With a curriculum focused on language, migration and water, campers had daily Tagalog lessons, field trips and hands-on workshops.   With Tagalog lessons, the focus was on language functions, with emphasis on conversational skills, and how to use the language to communicate and construct meaning.  Sample lessons included exchanging greetings, making requests, as well as describing people, places and objects using Tagalog at the beginning level.  Core values and customs such as ‘tabi-tabi po’ and kinship terms (respect for the human and physical environment) were integrated in lessons all throughout the camp.

As a finalist for the 2014 Torchlight Prize

Last August 18, Sama Sama Co-Op hit a milestone when it was selected as a finalist for the 2014 Torchlight Prize for community-strengthening work.  If chosen as the winner, the group will win $10,000.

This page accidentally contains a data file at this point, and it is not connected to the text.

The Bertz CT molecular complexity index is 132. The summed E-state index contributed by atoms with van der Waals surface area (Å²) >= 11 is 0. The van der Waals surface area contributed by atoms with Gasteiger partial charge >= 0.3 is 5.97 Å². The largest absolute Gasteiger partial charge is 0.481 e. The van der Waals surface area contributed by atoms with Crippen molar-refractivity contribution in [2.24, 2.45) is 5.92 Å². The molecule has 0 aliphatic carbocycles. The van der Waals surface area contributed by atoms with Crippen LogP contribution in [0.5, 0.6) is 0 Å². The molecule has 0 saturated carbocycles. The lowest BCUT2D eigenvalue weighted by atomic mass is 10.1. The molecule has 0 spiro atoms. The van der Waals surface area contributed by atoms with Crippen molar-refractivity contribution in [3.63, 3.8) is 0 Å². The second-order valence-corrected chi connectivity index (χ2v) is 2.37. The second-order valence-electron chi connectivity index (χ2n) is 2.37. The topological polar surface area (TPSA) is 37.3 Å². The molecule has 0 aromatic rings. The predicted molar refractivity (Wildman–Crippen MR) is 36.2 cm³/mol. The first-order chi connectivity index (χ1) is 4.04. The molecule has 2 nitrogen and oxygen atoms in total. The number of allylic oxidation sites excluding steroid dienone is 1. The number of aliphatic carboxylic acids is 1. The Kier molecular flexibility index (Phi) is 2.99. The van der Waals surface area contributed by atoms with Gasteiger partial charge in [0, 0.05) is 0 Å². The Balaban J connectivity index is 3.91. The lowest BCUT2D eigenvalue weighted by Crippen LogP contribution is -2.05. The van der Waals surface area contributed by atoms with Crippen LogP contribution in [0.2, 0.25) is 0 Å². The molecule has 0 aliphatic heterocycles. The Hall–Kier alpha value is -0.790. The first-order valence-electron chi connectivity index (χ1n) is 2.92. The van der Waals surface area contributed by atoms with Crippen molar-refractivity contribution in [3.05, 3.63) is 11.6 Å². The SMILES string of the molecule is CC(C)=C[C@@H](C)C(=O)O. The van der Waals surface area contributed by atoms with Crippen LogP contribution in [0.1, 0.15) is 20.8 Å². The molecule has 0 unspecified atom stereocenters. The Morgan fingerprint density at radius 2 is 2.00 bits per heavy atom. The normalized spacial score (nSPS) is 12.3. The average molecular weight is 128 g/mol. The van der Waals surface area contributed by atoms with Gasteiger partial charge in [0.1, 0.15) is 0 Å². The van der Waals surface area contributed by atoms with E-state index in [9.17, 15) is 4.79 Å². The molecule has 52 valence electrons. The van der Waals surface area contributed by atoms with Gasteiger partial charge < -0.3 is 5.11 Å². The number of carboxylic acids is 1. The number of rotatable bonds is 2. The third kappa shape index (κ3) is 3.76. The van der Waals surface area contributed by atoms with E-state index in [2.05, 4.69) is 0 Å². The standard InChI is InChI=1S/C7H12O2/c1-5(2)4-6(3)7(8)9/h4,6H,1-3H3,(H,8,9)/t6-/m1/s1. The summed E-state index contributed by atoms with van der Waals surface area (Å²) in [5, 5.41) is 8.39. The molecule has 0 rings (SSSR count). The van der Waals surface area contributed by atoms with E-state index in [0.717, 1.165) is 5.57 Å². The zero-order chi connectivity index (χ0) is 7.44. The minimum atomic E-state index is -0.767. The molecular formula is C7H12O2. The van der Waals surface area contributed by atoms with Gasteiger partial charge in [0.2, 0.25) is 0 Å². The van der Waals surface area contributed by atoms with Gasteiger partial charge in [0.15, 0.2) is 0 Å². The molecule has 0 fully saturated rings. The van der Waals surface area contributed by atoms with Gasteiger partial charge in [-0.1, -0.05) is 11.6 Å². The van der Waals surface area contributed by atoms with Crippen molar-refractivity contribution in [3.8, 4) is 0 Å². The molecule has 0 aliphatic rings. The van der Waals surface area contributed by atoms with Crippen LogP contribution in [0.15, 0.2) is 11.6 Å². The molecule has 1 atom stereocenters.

The Torchlight Prize is annual award that recognizes and rewards self-organized groups of families, friends, and neighbors from across the US for their efforts to strengthen their communities.

“Sama Sama Cooperative is honored to be selected among the 10 finalists of the Torchlight Prize.  The Torchlight is an award that recognizes the impactful work of everyday people making change in their communities. It is important to share and support the creative and innovative solutions that families and communities are taking to address issues that are impacting their daily lives. These initiatives, driven by the most impacted, are the initiatives that thrive,” said the group.